The New Price of the Light Bulb

Everybody has heard that incandescent light bulbs are going away.  For many years, we have seen compact fluorescent light bulbs in the market and now there are many options for LED lights.  If you are still buying or even stocking up on incandescent bulbs, you’re throwing away your money.  CFL and LED bulbs use only 25% of the energy of an incandescent bulb.  CFL bulbs last 10 times longer than the old bulbs and LED lasts 25 times longer.  With the lower energy usage, you can save about $6 per bulb if you leave them on for about 4 hours a day.  The industry estimates that by switching to CFL or LED bulbs, you can save approximately $50/year.    Check out the analysis below of a comparison of a CFL and incandescent bulb.

$16.45 to buy and operate a CFL for 10,000 hours:
13 watts x 10,000 hours = 130 kWh
130 kWh x 11.5 cents per kWh of electricity = $14.95
$14.95 + $1.50 for bulb = $16.45

$74 to buy and operate 10 60-watt Incandescent bulbs for 10,000 hours
60 watts x 10,000 hours = 600 kWh
600 kWh x 11.5 cents per kWh = $69
$69 + $5 for 10 bulbs = $74


My husband is all about cost efficiency when it comes to electricity usage, especially since we have gone solar.  We don’t generate electricity to waste it, so believes in energy-efficient lighting.  Our house has been outfitted entirely with CFL bulbs (except for our foyer chandelier that is quite difficult to reach).  We are in the middle of renovating our kitchen and put in new recessed lighting.  We went with LED bulbs.  At $40 a bulb, it was a little difficult to pay that bill, but I know that in the end they’ll save us money, and the lighting is gorgeous!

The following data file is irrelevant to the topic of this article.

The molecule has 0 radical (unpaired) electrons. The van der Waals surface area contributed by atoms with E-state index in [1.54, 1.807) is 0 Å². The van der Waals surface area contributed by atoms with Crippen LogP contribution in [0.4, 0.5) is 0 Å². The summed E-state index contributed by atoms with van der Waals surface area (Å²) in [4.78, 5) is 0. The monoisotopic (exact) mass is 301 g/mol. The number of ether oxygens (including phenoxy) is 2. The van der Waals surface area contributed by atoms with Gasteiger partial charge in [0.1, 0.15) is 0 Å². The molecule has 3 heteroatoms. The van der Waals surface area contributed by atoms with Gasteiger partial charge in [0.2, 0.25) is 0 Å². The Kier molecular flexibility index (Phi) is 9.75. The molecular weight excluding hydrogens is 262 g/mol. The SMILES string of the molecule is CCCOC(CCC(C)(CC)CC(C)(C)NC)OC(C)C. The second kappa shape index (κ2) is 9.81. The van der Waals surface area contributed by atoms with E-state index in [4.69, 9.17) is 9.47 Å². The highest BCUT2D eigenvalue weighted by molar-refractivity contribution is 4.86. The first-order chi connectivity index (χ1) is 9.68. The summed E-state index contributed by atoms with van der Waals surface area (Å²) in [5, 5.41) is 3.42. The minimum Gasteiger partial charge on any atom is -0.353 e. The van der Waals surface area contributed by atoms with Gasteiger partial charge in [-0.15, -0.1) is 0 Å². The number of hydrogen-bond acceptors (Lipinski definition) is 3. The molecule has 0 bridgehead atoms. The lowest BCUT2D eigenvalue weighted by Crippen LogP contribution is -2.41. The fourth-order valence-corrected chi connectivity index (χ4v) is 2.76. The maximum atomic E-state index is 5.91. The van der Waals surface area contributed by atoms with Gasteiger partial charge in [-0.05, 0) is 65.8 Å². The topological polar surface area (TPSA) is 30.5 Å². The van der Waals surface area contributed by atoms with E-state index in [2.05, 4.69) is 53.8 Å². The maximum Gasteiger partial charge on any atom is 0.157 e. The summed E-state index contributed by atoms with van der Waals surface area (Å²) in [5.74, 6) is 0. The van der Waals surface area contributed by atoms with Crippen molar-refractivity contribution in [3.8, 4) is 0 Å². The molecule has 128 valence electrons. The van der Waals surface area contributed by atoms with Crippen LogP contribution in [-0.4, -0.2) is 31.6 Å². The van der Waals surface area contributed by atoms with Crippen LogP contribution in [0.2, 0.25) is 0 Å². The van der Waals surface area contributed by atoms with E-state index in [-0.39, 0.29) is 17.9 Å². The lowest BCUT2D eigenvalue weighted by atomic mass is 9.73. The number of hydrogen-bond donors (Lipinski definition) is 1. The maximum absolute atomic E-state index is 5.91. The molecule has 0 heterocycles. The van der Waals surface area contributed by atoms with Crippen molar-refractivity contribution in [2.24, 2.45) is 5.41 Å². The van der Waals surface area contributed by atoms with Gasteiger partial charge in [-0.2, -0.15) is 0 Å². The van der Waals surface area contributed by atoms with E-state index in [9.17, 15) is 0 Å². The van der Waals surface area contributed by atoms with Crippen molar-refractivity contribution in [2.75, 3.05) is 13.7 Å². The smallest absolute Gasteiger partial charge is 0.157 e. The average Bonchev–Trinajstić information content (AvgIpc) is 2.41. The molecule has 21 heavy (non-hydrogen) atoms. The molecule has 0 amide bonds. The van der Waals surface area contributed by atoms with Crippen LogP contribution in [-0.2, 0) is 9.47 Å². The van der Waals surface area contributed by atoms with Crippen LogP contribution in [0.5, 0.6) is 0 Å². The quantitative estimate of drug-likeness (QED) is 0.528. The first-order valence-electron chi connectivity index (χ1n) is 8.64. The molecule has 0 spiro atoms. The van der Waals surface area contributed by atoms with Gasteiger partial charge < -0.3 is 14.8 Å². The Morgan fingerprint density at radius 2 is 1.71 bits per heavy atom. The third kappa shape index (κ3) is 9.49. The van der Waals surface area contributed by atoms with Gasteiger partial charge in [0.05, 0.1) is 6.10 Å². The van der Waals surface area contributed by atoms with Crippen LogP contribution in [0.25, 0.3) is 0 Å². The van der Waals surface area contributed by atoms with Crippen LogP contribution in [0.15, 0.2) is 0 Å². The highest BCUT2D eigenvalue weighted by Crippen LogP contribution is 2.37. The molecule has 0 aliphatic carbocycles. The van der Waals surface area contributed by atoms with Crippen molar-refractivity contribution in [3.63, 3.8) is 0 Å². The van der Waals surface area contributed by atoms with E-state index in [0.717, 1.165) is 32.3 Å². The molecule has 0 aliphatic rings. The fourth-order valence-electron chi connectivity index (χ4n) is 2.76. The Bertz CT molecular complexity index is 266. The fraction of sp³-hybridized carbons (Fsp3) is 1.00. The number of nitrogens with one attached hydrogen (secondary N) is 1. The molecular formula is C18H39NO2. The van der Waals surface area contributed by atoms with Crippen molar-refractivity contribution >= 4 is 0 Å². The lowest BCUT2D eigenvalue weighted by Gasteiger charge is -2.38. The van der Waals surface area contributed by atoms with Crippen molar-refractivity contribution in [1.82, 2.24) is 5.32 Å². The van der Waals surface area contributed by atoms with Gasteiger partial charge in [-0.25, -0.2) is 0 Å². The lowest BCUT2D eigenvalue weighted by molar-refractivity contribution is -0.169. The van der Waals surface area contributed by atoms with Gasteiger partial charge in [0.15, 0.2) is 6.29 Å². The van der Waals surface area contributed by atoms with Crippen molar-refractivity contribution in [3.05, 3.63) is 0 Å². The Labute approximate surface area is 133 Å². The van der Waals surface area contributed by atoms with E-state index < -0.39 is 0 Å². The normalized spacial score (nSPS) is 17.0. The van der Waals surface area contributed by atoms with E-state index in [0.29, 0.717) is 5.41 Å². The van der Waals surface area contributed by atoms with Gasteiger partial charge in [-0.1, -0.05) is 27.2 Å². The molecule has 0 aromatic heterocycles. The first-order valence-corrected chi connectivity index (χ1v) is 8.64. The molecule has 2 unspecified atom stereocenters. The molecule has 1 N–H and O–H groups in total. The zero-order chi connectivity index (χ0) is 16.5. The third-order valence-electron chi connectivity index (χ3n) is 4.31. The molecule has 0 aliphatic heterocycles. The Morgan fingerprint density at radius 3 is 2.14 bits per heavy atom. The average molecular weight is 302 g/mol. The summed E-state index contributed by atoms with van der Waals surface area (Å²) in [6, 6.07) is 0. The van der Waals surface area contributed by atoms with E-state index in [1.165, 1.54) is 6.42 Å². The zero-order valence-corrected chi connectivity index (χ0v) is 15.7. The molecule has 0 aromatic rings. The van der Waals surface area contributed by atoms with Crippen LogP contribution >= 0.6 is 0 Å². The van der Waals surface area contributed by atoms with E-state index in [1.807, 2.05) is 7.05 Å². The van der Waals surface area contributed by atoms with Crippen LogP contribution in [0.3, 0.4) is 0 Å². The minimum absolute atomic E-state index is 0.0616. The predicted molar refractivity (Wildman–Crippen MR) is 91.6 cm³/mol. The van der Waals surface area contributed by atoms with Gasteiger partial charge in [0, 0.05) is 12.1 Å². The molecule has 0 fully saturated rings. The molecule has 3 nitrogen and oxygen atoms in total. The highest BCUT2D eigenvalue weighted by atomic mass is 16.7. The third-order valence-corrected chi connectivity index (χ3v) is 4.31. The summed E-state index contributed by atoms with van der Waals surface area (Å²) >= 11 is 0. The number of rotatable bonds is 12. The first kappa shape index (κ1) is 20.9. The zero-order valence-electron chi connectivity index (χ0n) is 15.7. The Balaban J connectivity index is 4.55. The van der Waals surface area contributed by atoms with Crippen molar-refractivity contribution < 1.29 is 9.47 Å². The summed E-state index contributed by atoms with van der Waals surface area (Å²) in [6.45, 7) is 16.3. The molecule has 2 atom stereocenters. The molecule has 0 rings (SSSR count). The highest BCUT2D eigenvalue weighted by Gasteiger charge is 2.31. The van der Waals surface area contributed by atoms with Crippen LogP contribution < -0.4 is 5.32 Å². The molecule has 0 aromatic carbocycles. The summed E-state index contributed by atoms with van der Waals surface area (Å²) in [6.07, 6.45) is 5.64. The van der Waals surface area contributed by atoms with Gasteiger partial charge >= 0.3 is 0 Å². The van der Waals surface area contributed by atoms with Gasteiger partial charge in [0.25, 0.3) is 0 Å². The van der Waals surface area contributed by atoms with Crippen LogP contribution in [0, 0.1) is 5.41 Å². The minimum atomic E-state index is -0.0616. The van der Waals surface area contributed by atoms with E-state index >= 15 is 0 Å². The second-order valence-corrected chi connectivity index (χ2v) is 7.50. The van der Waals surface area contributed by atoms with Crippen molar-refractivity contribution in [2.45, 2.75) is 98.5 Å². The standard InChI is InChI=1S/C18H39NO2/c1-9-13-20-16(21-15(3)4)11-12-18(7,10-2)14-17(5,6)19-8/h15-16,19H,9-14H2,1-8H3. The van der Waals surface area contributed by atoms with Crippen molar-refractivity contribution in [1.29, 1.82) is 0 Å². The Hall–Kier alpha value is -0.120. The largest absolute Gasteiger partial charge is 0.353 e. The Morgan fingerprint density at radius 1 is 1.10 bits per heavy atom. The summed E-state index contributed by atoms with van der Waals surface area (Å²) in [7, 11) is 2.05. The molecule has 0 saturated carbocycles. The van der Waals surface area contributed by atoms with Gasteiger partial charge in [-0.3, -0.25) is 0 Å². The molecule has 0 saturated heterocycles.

Now there is a new light bulb coming on the market.  Philips won a $10 million government contest to generate a replacement to the 60 watt incandescent bulb.  The goal was to create a bulb that more closely resembled that glow of the incandescent bulb while being energy-efficient.  It will use only 10 watts of power and lasts 30 times longer than the comparable 60 watt incandescent bulb.  At a price tag of $60, I doubt many consumers will be buying them, but Philips promises to reduce the price using utility rebates to bring that price down to $20-$30.  Utility rebates seem to be a pretty common way to reduce prices of these new bulbs.  You’ll have to shop around to find a good deal, but they’ll be out there.  I’m sure we will buy some too, although we’ll either have to wait 10 years until a CFL burns out or buy a new lamp.


2 responses to this post.

  1. Posted by Andrew on April 19, 2012 at 8:33 am

    Nice post! I’m waiting for LED lights to get cheaper, pretty much skipping CFLs except for outdoor use because I just don’t like the look of them inside, but I think LED looks great. Here’s an interesting article about LED vs. CFL in Wired that you might find interesting. There were a few limitations of CFLs that I did not know about before, such as cycling them too frequently can greatly reduce their lifespan.


    • Thanks for the link! I think that we will slowly migrate to LED bulbs as well. We had th CFL sprial bulbs outside our house and were really unhappy because they take so long to warm up. When we take the dog out at night, we want light as soon as we open the door! And, I think that the packaging might say they are for interior use only. Anyway, we bought some relatively inexpensive LED lights as replacements from Costco. They look much better but don’t illuminate nearly as well.


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